I eat another one. The initial flavor is sweet, then botanical, then almost like coffee or chocolate, except for the anise flavor that keeps going underneath. Then there's that very strong burning flavor that becomes almost like burned rubber. I think that's where the flavor starts to die down. It becomes more like actual licorice there, only it's hard to notice the more subtle licorice flavor under (and after) everything that has just happened. That licorice taste lasts longer than the bursts of flavor in the beginning. It gets progressively sweeter again, too. At this point the little twig is about half the size it was to begin with, and I stop and crunch it up.
I eat another one to find out how they taste when you just crunch them up entirely, heedless of the fact that my girlfriend has threatened not to kiss me on days that I eat these. They smell nothing like real licorice! She'll never know! Oh my god that is strong. It almost makes me feel sick to eat it that fast, and some of it gets stuck in my teeth. The super-pungent stuff tastes too strong to get out with my tongue but I keep trying anyway.
Recklessly, I eat another one. After crunching the last one up, this one tastes different. It isn't as sweet at the beginning, and moves quickly into weird complex licoricey-burny-earthy flavors. Maybe there's something I'm missing by eating them one at a time! The flavors might multiply! I almost jam a bunch in my mouth at once, in the cause of Science, but settle for two.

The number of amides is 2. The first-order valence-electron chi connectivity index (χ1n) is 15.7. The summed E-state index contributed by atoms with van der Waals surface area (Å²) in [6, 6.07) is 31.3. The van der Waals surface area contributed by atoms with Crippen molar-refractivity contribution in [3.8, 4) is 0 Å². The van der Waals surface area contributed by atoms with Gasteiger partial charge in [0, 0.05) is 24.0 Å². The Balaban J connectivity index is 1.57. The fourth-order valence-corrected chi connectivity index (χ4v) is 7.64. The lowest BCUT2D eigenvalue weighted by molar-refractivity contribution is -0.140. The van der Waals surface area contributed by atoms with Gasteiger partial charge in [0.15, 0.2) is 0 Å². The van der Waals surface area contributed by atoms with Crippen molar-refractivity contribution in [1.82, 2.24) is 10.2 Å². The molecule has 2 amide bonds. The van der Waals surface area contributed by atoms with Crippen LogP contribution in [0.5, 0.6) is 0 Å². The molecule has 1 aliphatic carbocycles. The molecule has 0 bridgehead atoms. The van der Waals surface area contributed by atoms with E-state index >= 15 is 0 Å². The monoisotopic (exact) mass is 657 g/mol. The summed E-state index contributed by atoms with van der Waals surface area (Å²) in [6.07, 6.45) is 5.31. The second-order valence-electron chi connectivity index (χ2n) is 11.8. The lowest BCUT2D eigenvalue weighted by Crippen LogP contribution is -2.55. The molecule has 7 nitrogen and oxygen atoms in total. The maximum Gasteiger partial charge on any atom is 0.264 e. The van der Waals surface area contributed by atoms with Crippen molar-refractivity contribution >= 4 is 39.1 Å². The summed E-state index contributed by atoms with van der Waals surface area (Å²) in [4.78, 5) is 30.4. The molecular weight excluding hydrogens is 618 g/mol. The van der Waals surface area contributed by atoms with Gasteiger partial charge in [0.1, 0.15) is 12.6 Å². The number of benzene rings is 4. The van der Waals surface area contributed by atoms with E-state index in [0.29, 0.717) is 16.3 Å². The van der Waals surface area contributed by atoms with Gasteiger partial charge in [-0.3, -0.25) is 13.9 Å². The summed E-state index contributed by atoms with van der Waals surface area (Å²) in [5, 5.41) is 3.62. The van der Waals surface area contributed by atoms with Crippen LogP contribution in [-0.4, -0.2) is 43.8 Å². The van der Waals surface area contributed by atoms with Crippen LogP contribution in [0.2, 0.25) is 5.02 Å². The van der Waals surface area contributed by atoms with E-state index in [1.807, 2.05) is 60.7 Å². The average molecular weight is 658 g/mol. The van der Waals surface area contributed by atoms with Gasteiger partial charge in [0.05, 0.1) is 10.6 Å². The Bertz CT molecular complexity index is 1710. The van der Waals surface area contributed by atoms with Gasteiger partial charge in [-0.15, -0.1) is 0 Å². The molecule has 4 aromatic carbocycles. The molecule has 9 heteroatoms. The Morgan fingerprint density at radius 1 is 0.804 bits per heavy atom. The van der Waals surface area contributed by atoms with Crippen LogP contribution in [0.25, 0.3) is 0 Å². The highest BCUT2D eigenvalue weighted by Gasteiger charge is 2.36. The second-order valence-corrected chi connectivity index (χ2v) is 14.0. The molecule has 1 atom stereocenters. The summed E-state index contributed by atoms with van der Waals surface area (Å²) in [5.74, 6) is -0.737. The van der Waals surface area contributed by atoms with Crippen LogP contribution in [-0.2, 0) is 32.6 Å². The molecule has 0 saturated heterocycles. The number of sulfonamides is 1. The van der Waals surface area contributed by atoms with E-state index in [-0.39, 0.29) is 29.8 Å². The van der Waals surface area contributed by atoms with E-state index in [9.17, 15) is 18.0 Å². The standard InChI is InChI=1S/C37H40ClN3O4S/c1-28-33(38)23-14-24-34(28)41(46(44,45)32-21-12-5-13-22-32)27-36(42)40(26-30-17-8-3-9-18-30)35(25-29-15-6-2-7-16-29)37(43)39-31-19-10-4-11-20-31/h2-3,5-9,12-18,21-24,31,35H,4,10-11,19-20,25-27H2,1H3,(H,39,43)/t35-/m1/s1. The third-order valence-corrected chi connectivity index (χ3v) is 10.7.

Oh crap, this is going to make me sick. They are not meant to be eaten this way! The flavors are too strong! It might even be toxic! It's trying to take over my whole body by the tastebuds! Help meeee!
Fortunately, they are too small and I win out again. This time, they leave that almost-chocolatey flavor behind as a trophy. I am intrigued, but I am wise enough to stop when I am ahead.
I do not understand these things. But I like them. They are horrifyingly intense and incredibly powerful. How can you not like an eensy-weensy super-teensy little scrap of food with so much attitude? Nothing this small should have that much flavor. It should have less flavor than a pea. Instead, one miniature scrap of apparently entirely natural just-plain-licorice, through whatever wildly magical and ancient methods the Leone company (est. 1857) uses, has enough flavor to fill the entire tin all by itself. And it's in there with like fifty of its friends!
I like these suckers because every time I eat one it's a wild and crazy adventure where I do not know what will happen. I don't think I know a single other person who will even try them. Everyone just says they hate licorice, and then they sort of recoil from me. I try to explain that this has nothing to do with licorice, but they don't understand. They can't understand how far this is removed from any other food experience I know of on this planet. Liquirizia Due Sicilie: definitely alien licorice, maybe poison. Try it.